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The chief executive officer of eHealth, Inc. recently reported hearing that some people in the Trump administration would like to try to kill, or at least get it out of selling health insurance.

To me, it seems as if that’s a bipartisan shame.

Of course, there are many bipartisan complaints that people can make about It still, apparently, suffers from operational problems.

Related: Agents angry about unpaid ACA exchange plan commissions

Under former President Barack Obama, the Centers for Medicare & Medicaid Services was never very good about reporting on managers’ success, or failure, at meeting the original program goals, in a clear, concise way. It’s hard for a busy person to figure out how well, or poorly, does what it was supposed to do.

And, the obvious, bipartisan truth is that has been mean to eHealth and other Web brokers. It’s hard to know whether was so mean mainly because of regulatory limitations, technical problems or a belief that had to build a monopoly to succeed. But managers have never done a good job of sharing the health coverage enrollment sandbox with eHealth’s health insurance sales system or other web brokers.

Those web brokers developed the idea of selling health coverage online. came along, did the same thing, and never gave the existing web brokers the kinds of seamless enrollment tools that would have helped them compete with on an even footing. managers also failed to make any effort to prod insurers to pay commissions or service fees to any entity other than In that respect, is kind of a jerk.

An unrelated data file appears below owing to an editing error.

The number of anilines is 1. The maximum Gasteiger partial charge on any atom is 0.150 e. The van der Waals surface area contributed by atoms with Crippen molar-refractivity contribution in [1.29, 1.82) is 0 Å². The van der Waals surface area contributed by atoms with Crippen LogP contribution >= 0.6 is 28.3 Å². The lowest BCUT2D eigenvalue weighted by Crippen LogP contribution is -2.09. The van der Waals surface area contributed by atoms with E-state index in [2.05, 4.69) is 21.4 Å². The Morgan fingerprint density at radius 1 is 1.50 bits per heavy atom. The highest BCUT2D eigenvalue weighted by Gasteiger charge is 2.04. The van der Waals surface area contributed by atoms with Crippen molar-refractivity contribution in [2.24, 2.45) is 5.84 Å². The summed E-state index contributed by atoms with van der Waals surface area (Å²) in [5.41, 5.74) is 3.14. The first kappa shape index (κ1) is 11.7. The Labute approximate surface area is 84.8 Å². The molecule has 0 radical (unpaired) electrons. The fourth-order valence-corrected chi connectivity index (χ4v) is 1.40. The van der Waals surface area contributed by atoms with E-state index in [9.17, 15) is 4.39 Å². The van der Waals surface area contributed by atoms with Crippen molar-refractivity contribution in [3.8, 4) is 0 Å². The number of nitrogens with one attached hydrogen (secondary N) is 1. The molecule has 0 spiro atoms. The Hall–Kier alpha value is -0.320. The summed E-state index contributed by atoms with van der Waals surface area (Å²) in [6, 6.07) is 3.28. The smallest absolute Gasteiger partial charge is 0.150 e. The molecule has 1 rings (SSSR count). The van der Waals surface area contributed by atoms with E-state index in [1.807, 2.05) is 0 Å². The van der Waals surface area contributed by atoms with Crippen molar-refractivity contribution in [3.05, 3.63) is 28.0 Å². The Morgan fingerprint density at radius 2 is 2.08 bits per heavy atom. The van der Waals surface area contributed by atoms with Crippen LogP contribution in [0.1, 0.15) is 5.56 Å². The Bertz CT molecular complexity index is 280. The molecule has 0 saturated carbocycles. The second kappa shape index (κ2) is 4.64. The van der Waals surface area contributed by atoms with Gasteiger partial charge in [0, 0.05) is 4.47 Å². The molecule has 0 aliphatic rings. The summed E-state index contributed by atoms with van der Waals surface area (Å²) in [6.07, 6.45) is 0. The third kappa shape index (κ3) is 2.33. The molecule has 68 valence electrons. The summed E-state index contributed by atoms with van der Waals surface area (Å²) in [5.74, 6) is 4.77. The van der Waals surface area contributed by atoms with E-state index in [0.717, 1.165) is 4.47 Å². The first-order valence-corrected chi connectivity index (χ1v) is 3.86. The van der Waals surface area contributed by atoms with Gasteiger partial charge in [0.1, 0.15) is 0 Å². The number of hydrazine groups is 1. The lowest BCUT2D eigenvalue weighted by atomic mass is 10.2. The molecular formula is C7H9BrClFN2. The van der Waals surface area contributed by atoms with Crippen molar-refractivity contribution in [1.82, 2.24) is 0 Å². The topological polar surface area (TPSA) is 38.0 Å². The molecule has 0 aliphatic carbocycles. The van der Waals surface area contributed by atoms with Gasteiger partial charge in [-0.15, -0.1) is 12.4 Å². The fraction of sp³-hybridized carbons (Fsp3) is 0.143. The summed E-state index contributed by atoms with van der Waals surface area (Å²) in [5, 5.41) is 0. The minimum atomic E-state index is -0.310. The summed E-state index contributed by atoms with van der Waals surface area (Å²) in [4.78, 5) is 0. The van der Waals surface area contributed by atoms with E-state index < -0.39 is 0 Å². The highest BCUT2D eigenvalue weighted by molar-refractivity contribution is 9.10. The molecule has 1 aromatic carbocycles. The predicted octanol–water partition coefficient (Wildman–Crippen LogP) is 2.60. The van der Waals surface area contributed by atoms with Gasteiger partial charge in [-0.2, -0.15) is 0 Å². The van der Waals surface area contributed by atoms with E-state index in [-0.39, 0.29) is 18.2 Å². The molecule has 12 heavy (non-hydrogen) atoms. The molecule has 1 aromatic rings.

But, on the other hand, is a jerk with more than 10 million client relationships generating about $50 billion per year in premium revenue for health insurers, and maybe about $1.5 billion in exchange user fee revenue.

Right now, that business looks awful. But given how tangled much of the ACA system appears to be, it seems reasonable to hope that a moderate increase in regulatory system sanity could make the business profitable. appears to be about 10 times bigger than eHealth, and investors have given eHealth a market capitalization, or total market value, of about $215 million. In other words: If the owners offered eHealth for sale, it might fetch more than $200 million.

Related: Why not sell

If eHealth is worth more than $200 million, maybe appraisers would say that has a market cap of about $2 billion.

The U.S. government, meanwhile, owes billions of dollars in Affordable Care Act risk corridors program payments to health insurers. (The program was supposed to protect health insurers against the risk of the ACA exchange system having problems. Then the risk corridors program itself went kablooie, in a complicated way that stuck insurers with billions of dollars in unexpected bad receivables.)

Here’s a modest proposal:

          • Turn into a for-profit stock company.

          • Give 25 percent of the stock to web brokers, and regular brick-and-mortar agents and brokers, to compensate them for the recent ACA-related aggravation.

          • Give 50 percent of the stock to the insurers waiting for risk corridors program payments. That way, at least the insurers would get some compensation for all of their aggravation.

          • Put 25 percent of the stock in the Medicare trust fund, just in case it does well.

Then, hire whoever it is who makes exchanges like the New York Stock Exchange run smoothly to run, and see if the ugly duckling can grow up to be a profitable swan.

Allison Bell is a senior editor at


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